Excerpt: X58 is by far the most expensive board on the market, mostly because it is at this point the only chipset capable of supporting the Core i7 processors. And most likely, unless NVIDIA is granted a licence for the QPI bus, it will be the only chipset.
Conclusion: Like many other X58 motherboards, the GigaByte EX58-UD4P performs quiet well. But it’s not just the kind of performance that separates one company from any other. It is the features that each has that separates them. In this category, GigaByte has a definite lead. By utilizing two 2oz copper plates in the PCB, a copper heat pipe design, three PCI-E X16 ports capable of handling Tri Fire or SLI with the greatest of ease, this motherboard is the most stable motherboard I,...
The Gigabyte EX58-UD4P is my first LGA 1366 motherboard, so to be honest I really don’t have other X58 motherboard experience to compare it with. It was a little hard to separate it from the i7 in this review, considering the great improvements that Intel built into the i7, and the X58 chipset.
But this isn’t the first motherboard I have looked at, and I have plenty of experience in that realm.
Pros: – Mainstream priced but fullfeatured, – Easy to use BIOS, – Awesome overclocker
Conclusion: Gigabyte's willingness to be on the forefront of Core i7 sales is evidenced by the range of motherboards they are already offering. Their X58 boards range from basic examples, such as the EX58-UD3R, to the outright crazy. The EX58-UD4P provides users with all the essential features without going overboard. For example, most users will only require a single Gigabit LAN controller, while eight SATA ports will usually cover it.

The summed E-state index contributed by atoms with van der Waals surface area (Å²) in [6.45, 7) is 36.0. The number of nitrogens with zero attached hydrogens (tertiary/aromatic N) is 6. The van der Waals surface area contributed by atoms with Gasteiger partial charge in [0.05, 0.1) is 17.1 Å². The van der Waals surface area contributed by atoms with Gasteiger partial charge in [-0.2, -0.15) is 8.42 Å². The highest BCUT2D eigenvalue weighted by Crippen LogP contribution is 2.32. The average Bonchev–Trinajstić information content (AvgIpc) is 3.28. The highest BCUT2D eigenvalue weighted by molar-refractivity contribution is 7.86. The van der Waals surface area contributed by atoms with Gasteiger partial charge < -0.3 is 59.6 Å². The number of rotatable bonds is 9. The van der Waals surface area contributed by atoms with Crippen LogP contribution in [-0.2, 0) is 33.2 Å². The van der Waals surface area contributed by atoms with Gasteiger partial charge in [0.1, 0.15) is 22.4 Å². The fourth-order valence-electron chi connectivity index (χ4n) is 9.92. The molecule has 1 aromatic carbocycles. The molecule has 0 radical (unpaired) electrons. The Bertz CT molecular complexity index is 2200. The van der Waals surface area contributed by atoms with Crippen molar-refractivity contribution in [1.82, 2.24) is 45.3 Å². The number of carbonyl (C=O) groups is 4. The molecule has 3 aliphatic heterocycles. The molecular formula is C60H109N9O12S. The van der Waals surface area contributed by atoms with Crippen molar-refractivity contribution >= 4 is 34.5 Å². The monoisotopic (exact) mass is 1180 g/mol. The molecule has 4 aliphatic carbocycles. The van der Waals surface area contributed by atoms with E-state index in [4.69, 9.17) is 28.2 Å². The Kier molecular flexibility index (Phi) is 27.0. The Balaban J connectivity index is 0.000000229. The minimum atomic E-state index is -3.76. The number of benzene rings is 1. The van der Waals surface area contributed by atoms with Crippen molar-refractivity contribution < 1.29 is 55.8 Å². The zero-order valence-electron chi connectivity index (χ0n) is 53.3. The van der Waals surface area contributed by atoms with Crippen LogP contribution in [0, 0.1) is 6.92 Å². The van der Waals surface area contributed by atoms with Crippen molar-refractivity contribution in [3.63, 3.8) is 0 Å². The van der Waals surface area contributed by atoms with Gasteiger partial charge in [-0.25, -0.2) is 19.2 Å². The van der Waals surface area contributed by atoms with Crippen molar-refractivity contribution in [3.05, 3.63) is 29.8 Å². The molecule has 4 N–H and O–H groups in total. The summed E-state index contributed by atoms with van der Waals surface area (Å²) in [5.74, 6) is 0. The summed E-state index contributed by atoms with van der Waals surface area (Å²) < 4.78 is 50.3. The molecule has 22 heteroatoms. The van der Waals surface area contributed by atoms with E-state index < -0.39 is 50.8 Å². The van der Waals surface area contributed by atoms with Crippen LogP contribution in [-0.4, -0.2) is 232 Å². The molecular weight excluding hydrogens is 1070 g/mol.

Conclusion: Whenever a new hardware platform launches, I feel that manufacturers owe it to consumers to educate them on the changes. To this extent, Gigabyte does only offer a few tiny bullet points of information pertaining to QPI, and 3-channel memory. What you get is a whole lot of information on Ultra Durable 3 and the benefits of using 2 ounces of copper, some marketing points pertaining to Hybrid Silent-Pipe 2, and a little about Dynamic Energy-Saver.
Pros: Outstanding BIOS - designed for enthusiasts, TPM security offers 2048-bit encryption, Advanced Dynamic Energy Saver Advanced offers VRD 11.1 ultra-low power state, Triple PCI-Express 2.0 compliant graphics slots, BIOS updates are made safe with dual-BIOS, Japanese-manufactured surface mount all-solid capacitors, Blu-Ray/HD DVD Full rate audio with DTS connect, Supports three-way ATI CrossFireX and NVIDIA SLI video card sets, Industry-leading thermal cooling architectu...
Cons: Premium motherboard solution, BIOS options can be complicated for some users, Lacks Serial Attached SCSI (SAS) onboard support, Independent core multipliers are not available, Turbo Boost not available when overclocking
Conclusion: It's a rare day indeed when I come across such a well rounded motherboard. All of the other motherboards on test have some failing, be it price, overclocking, aesthetics, cooling etc. The Gigabyte EX58-UD4P hit's the sweet spot in almost everything. It looks the business (but please get rid of those orange and yellow slots!
Pros: Overclocking, On board LED's, SLI/Crossfire compatibility, Comprehensive accessories
Excerpt: Brand: GIGABYTE Supplier: GIGABYTE Website: www.gigabyte.com.tw RRP: TBA Review By: Neo Sibeko | NAG Magazine (March 2009) IF YOU’RE LOOKING AT upgrading to an i7-based system, but find that the average motherboard is too expensive, then the UD4P may be worth considering. Indeed, it is by no means a cheap motherboard, but is definitely more affordable than the UD5P or the EXTREME, which can cost anything up to R6,000.